Fort Worth Botanic Garden repairs
Bishop’s style and decisions matter
Cynthia M. Allen suggests the petition to remove Bishop Michael Olson is primarily about the bishop’s adherence to orthodoxy, not about his style or decisions. (June 21, 11A, “Efforts to oust bishop about more than decisions, style”)
Her presumption is incorrect. The petition is very much about style and decisions.
She argues that “turnover in large organizations after changing of the guard isn’t novel.” Why should this apply? Olson’s style and decision-making often appear arbitrary. His communication is lacking, and he frequently fails to offer genuine appreciation for years of service to the Catholic Church.
This diocese has lost many valuable ministers as a result of Olson’s decisions. This is about a lack of pastoral leadership.
Paul Ray Jr.,
Church needs to right the wrong
Kudos to Cynthia M. Allen for her column Friday on removing Bishop Michael Olson. She writes that Olson pursues a pro-life agenda and orthodoxy in the name of correcting abuse and establishing authentic Catholicism, even if his “devotion is mistook as heavy-handedness” and his “manner could be more pastoral.”
She captures the reality of the case against him. You see, “orthodoxy” is not authentic unless it is accompanied by “orthopraxy.” That’s Jesus’ point in calling the religious leaders of his day hypocrites.
The faithful harmed and scandalized by Olson are simply asking the church to correct the injustice.
Every person I represent in Fort Worth agrees with Allen on her final point. They prefer “a religious leader with an abiding commitment to shepherding his flock in the fullness of the faith any day.” Because they agree, they are speaking up.
Editor’s note: The writer is a canon lawyer advising groups asking for Olson’s removal.
Botanic Garden needs benefactor
Former state Rep. Lon Burnam’s opinion piece Sunday is a wake-up call to all who treasure this beautiful asset of our beloved city and want it to remain open to everyone. (5B, “Botanic Garden as we know and love it may disappear”)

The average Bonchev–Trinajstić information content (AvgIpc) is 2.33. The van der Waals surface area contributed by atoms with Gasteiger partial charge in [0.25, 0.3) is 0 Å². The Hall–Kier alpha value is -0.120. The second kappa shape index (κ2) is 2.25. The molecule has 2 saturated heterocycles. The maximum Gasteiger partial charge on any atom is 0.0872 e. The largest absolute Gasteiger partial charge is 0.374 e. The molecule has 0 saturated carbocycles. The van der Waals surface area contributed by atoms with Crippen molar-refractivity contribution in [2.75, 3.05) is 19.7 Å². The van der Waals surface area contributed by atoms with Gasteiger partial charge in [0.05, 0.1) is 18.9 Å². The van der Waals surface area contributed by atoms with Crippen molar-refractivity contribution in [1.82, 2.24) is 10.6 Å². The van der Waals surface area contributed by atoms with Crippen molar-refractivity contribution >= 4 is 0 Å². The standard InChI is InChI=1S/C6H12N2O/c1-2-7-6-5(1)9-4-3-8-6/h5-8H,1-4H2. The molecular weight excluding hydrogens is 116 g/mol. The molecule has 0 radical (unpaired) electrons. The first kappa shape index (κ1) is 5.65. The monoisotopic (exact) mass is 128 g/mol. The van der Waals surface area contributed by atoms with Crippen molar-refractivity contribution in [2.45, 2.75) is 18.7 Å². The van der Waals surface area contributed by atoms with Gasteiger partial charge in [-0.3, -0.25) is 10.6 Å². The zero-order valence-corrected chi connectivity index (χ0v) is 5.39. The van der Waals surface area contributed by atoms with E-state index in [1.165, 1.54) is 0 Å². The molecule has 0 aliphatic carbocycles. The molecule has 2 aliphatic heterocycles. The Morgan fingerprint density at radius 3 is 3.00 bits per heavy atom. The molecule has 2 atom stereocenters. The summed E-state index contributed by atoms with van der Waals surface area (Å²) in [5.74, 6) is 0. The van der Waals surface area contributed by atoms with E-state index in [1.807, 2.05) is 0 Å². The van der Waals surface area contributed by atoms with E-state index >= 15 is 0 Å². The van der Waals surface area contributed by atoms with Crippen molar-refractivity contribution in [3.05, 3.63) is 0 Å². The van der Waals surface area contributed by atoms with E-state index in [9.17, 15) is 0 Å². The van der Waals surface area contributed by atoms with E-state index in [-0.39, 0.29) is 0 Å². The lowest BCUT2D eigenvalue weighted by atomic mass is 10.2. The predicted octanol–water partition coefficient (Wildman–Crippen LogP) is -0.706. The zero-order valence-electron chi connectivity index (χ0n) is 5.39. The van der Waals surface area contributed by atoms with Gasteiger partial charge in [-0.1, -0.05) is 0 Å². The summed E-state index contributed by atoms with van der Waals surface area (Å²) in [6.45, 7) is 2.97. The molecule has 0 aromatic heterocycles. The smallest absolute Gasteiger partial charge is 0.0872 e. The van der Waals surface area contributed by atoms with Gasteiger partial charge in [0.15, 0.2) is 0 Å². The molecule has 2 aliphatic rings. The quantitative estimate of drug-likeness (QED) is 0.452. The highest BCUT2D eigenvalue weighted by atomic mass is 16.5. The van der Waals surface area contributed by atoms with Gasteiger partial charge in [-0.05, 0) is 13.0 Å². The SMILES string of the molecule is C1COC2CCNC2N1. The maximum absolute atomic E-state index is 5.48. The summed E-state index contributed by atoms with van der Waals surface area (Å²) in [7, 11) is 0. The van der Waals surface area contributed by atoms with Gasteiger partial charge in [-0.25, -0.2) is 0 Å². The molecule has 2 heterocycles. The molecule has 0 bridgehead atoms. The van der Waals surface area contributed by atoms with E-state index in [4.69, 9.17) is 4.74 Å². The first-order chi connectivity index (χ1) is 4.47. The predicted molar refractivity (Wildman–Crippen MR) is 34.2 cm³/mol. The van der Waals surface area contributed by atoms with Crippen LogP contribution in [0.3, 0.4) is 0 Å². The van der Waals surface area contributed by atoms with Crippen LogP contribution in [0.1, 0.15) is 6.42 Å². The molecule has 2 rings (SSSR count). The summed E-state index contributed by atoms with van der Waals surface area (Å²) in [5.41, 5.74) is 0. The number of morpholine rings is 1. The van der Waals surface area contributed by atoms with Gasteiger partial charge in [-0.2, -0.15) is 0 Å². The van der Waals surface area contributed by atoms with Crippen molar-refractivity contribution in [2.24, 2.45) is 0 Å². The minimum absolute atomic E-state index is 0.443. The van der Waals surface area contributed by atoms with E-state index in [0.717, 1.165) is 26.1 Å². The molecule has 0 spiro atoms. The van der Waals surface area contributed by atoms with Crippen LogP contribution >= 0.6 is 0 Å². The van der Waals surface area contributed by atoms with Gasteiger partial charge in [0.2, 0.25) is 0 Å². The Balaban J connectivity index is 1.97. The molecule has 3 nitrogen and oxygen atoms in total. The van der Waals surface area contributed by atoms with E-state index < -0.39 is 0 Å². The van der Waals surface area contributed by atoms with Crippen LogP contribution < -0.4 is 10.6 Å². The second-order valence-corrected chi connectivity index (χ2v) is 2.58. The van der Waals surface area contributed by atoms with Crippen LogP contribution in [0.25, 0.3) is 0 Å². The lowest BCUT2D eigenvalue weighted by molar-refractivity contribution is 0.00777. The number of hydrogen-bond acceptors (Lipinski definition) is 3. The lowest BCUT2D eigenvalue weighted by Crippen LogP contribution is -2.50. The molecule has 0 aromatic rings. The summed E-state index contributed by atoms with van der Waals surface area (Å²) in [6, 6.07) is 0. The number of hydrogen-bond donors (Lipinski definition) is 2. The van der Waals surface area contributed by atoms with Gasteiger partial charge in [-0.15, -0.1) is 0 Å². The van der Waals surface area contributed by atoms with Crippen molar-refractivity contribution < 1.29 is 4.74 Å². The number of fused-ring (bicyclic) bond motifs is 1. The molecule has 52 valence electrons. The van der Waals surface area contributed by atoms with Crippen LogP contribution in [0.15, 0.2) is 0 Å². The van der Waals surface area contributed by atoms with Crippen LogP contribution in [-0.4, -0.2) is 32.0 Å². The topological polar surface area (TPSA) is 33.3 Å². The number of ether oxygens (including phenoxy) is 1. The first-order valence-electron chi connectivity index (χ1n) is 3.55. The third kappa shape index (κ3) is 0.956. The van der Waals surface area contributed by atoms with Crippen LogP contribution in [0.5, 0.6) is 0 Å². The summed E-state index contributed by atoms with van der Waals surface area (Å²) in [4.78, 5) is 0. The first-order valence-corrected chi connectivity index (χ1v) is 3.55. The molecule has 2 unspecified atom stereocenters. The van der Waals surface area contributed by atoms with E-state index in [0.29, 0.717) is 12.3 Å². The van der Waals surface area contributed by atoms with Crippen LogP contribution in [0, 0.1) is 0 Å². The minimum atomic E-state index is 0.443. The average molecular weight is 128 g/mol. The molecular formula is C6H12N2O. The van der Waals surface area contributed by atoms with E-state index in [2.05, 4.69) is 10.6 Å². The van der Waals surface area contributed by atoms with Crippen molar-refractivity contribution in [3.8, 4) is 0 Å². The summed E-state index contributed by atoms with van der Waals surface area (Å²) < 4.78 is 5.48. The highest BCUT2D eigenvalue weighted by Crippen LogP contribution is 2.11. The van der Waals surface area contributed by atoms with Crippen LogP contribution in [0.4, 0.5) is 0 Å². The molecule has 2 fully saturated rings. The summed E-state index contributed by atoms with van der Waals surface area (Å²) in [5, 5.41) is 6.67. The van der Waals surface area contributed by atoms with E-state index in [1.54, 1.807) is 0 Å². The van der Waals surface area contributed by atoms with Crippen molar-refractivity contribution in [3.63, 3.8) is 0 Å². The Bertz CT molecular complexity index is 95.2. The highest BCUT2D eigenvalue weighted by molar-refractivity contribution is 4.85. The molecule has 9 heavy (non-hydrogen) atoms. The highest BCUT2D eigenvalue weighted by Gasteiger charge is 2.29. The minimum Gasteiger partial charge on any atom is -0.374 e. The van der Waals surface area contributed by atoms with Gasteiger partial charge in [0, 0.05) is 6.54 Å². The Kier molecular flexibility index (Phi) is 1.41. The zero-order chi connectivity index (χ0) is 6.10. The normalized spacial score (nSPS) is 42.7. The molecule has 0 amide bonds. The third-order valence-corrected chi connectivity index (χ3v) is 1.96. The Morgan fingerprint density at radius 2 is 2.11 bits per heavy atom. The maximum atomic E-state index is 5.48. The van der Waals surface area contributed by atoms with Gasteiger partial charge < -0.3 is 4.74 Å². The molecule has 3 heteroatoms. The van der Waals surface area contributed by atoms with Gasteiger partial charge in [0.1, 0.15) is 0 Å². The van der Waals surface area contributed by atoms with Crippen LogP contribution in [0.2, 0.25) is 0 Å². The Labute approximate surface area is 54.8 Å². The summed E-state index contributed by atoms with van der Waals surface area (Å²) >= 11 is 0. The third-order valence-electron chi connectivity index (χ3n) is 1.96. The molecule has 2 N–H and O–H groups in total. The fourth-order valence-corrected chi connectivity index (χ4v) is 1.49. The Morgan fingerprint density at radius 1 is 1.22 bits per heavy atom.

One thing we certainly do not need is an exclusionary admission fee.
I don’t know who the “power elites” are that Burnam refers to, but I do know there are a number of generous, civic-minded billionaires in our city for whom the $15 million needed for repairs is easily within their means. And they could add several million more to fund an endowment.
Who will step forward to ensure that this treasure remains open to everyone for all time?
The Rev. Bernard Kern,
North Richland Hills
Remember the past differently
Richard Greene asserts that Confederate Gen. Robert E. Lee believed in states’ rights but thought slavery was regrettable. (June 23, 5B, “Leaving Confederate memorials and statues in place can teach us valuable US history lessons”) But as Lee biographer Michael Korda notes, Lee also complained that without his slaves, he would be financially destitute.
Slavery would not have not ended by Southern moral clarity. We always live on the knife’s edge in the battle of good versus evil.
I am the fifth generation in my family with Lee as a first or middle name. I honor the bravery of my two Confederate cavalry ancestors. But let’s take down the Confederate statues. And keep them down.
Mike Lee Estes,
Women’s soccer lighting things up
After reading Mac Engel’s column, “What happened when I walked into a bar to watch the USA in the Women’s World Cup,” on the front of Monday’s sports section, I’m interested in knowing more about the data.
Useful conclusions can’t be drawn from one visit to a sports bar, so other factors are most likely at work. Without research it’s hard to say, but women might not be as interested in watching a game in a bar early in the day.
We’ve watched almost every game at home. I’ve read that the last Women’s World Cup set a TV record in the United States and that U.S. women’s soccer is bringing in more money than men’s.